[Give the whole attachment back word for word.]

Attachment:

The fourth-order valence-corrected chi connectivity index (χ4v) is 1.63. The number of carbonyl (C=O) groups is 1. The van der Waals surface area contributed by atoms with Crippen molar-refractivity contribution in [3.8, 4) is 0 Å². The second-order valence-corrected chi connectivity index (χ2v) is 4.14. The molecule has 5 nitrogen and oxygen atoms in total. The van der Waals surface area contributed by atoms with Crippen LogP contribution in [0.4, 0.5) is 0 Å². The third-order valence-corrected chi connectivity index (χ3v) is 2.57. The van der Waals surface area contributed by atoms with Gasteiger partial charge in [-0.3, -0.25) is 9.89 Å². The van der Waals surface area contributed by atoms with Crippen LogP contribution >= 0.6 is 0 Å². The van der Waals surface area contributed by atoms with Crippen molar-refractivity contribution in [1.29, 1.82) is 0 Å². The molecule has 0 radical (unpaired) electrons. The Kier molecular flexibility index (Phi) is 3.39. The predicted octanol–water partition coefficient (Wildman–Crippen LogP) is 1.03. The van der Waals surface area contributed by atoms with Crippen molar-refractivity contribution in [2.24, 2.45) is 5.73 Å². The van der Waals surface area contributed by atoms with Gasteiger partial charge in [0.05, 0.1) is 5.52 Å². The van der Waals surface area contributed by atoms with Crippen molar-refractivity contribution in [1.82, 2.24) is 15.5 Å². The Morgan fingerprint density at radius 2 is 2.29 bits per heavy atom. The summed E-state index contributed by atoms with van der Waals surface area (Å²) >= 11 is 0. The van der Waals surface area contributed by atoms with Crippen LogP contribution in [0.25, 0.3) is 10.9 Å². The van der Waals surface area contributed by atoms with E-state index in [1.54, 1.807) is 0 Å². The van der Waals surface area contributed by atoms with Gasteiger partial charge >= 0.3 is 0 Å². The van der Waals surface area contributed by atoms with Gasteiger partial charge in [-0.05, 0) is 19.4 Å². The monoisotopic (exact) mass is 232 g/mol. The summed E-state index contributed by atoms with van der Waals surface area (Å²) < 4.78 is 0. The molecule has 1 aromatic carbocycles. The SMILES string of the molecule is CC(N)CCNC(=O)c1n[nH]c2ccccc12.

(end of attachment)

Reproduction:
The fourth-order valence-corrected chi connectivity index (χ4v) is 1.63. The number of carbonyl (C=O) groups is 1. The van der Waals surface area contributed by atoms with Crippen molar-refractivity contribution in [3.8, 4) is 0 Å². The second-order valence-corrected chi connectivity index (χ2v) is 4.14. The molecule has 5 nitrogen and oxygen atoms in total. The van der Waals surface area contributed by atoms with Crippen LogP contribution in [0.4, 0.5) is 0 Å². The third-order valence-corrected chi connectivity index (χ3v) is 2.57. The van der Waals surface area contributed by atoms with Gasteiger partial charge in [-0.3, -0.25) is 9.89 Å². The van der Waals surface area contributed by atoms with Crippen LogP contribution >= 0.6 is 0 Å². The van der Waals surface area contributed by atoms with Crippen molar-refractivity contribution in [1.29, 1.82) is 0 Å². The molecule has 0 radical (unpaired) electrons. The Kier molecular flexibility index (Phi) is 3.39. The predicted octanol–water partition coefficient (Wildman–Crippen LogP) is 1.03. The van der Waals surface area contributed by atoms with Crippen molar-refractivity contribution in [2.24, 2.45) is 5.73 Å². The van der Waals surface area contributed by atoms with Gasteiger partial charge in [0.05, 0.1) is 5.52 Å². The van der Waals surface area contributed by atoms with Crippen molar-refractivity contribution in [1.82, 2.24) is 15.5 Å². The Morgan fingerprint density at radius 2 is 2.29 bits per heavy atom. The summed E-state index contributed by atoms with van der Waals surface area (Å²) >= 11 is 0. The van der Waals surface area contributed by atoms with Crippen LogP contribution in [0.25, 0.3) is 10.9 Å². The van der Waals surface area contributed by atoms with E-state index in [1.54, 1.807) is 0 Å². The van der Waals surface area contributed by atoms with Gasteiger partial charge >= 0.3 is 0 Å². The van der Waals surface area contributed by atoms with Gasteiger partial charge in [-0.05, 0) is 19.4 Å². The monoisotopic (exact) mass is 232 g/mol. The summed E-state index contributed by atoms with van der Waals surface area (Å²) < 4.78 is 0. The molecule has 1 aromatic carbocycles. The SMILES string of the molecule is CC(N)CCNC(=O)c1n[nH]c2ccccc12.